Medications


Warfarin tablets

What is this medicine?

WARFARIN (WAR far in) is an anticoagulant. It is used to treat or prevent clots in the veins, arteries, lungs, or heart.

How should I use this medicine?

Take this medicine by mouth with a glass of water. Follow the directions on the prescription label. You can take this medicine with or without food. Take your medicine at the same time each day. Do not take it more often than directed. Do not stop taking except on your doctor's advice. Stopping this medicine may increase your risk of a blood clot. Be sure to refill your prescription before you run out of medicine.

If your doctor or healthcare professional calls to change your dose, write down the dose and any other instructions. Always read the dose and instructions back to him or her to make sure you understand them. Tell your doctor or healthcare professional what strength of tablets you have on hand. Ask how many tablets you should take to equal your new dose. Write the date on the new instructions and keep them near your medicine. If you are told to stop taking your medicine until your next blood test, call your doctor or healthcare professional if you do not hear anything within 24 hours of the test to find out your new dose or when to restart your prior dose.

A special MedGuide will be given to you by the pharmacist with each prescription and refill. Be sure to read this information carefully each time.

Talk to your pediatrician regarding the use of this medicine in children. Special care may be needed.

What side effects may I notice from receiving this medicine?

Side effects that you should report to your doctor or health care professional as soon as possible:

  • allergic reactions like skin rash, itching or hives, swelling of the face, lips, or tongue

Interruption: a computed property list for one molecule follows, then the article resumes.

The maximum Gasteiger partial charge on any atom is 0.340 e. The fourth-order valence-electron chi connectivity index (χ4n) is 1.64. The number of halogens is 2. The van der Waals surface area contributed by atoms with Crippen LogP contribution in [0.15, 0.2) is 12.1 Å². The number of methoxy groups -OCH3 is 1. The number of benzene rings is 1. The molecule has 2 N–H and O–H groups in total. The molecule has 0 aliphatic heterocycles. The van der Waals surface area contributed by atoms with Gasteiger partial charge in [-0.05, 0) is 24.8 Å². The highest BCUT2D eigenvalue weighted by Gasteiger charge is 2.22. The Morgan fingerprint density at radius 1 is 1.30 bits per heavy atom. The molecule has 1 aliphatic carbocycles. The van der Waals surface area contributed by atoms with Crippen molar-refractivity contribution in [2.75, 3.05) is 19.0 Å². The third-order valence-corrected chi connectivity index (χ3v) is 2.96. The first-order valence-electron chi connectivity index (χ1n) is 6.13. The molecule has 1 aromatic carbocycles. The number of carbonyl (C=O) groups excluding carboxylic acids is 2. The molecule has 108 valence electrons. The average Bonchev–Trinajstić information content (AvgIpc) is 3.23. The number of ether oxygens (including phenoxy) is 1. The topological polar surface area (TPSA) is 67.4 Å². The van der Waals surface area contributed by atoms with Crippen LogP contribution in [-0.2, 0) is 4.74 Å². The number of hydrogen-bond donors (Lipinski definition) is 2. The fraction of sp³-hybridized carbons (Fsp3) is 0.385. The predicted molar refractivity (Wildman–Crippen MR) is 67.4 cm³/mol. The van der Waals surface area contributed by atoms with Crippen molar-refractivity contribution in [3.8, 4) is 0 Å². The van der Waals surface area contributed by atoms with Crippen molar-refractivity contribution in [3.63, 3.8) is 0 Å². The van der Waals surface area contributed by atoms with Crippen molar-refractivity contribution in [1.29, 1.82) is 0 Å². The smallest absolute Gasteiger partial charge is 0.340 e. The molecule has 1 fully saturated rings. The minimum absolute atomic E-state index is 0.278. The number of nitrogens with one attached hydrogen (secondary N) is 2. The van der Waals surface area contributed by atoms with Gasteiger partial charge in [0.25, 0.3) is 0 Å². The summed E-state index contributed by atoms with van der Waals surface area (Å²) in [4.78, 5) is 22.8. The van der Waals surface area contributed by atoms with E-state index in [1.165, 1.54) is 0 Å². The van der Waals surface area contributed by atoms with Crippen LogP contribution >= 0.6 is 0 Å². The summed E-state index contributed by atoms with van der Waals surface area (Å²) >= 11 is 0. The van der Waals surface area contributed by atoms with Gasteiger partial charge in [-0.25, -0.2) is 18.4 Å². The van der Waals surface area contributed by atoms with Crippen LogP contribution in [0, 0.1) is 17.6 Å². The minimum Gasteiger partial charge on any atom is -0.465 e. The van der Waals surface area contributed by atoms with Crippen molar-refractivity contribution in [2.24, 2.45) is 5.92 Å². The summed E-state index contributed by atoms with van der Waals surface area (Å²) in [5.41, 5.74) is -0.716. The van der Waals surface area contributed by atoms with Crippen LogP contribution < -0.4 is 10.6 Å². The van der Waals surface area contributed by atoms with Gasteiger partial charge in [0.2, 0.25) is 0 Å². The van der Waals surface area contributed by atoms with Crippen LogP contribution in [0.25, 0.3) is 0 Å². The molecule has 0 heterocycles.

• heavy menstrual bleeding or vaginal bleeding

  • painful, blue or purple toes

  • painful skin ulcers that do not go away

  • signs and symptoms of bleeding such as bloody or black, tarry stools; red or dark-brown urine; spitting up blood or brown material that looks like coffee grounds; red spots on the skin; unusual bruising or bleeding from the eye, gums, or nose

  • signs and symptoms of a blood clot such as chest pain; shortness of breath; pain, swelling, or warmth in the leg

  • signs and symptoms of a stroke such as changes in vision; confusion; trouble speaking or understanding; severe headaches; sudden numbness or weakness of the face, arm or leg; trouble walking; dizziness; loss of coordination

  • stomach pain

  • unusually weak or tired

Side effects that usually do not require medical attention (report to your doctor or health care professional if they continue or are bothersome):

  • diarrhea

  • hair loss

What may interact with this medicine?

Do not take this medicine with any of the following medications:

  • defibrotide

This medicine may also interact with the following medications:

  • acyclovir

  • allopurinol

  • aprepitant

  • armodafinil

  • aspirin

  • bicalutamide

  • bosentan

  • caffeine

  • capecitabine

  • certain antibiotics like erythromycin, clarithromycin, ciprofloxacin, cotrimoxazole, metronidazole, norfloxacin, or tigecycline

  • certain antivirals for HIV or hepatitis

  • certain medicines for blood clots like argatroban, aspirin, bivalirudin, enoxaparin, fondaparinux, heparin, or lepirudin

  • certain medicines for blood pressure, heart disease, irregular heart beat

  • certain medicines for cholesterol like atorvastatin, lovastatin, and simvastatin

  • certain medicines for depression, anxiety, or psychiatric disorders

  • certain medicines for fungal infections like fluconazole, ketoconazole, itraconazole, posaconazole, or voriconazole

  • certain medicines for seizures like carbamazepine, phenobarbital, phenytoin, rufinamide

  • cilostazol

  • clopidogrel

  • conivaptan

  • cyclosporine

  • dipyridamole

  • disulfiram

  • female hormones, including contraceptive or birth control pills

  • herbal or dietary products like garlic, ginkgo, ginseng, green tea, kava kava, red yeast rice, St. Johns Wort

  • isoniazid

  • methoxsalen

  • modafinil

  • nilotinib

  • NSAIDs, medicines for pain and inflammation, like ibuprofen or naproxen

  • oxandrolone

  • phenylpropanolamine

  • prasugrel

  • rifampin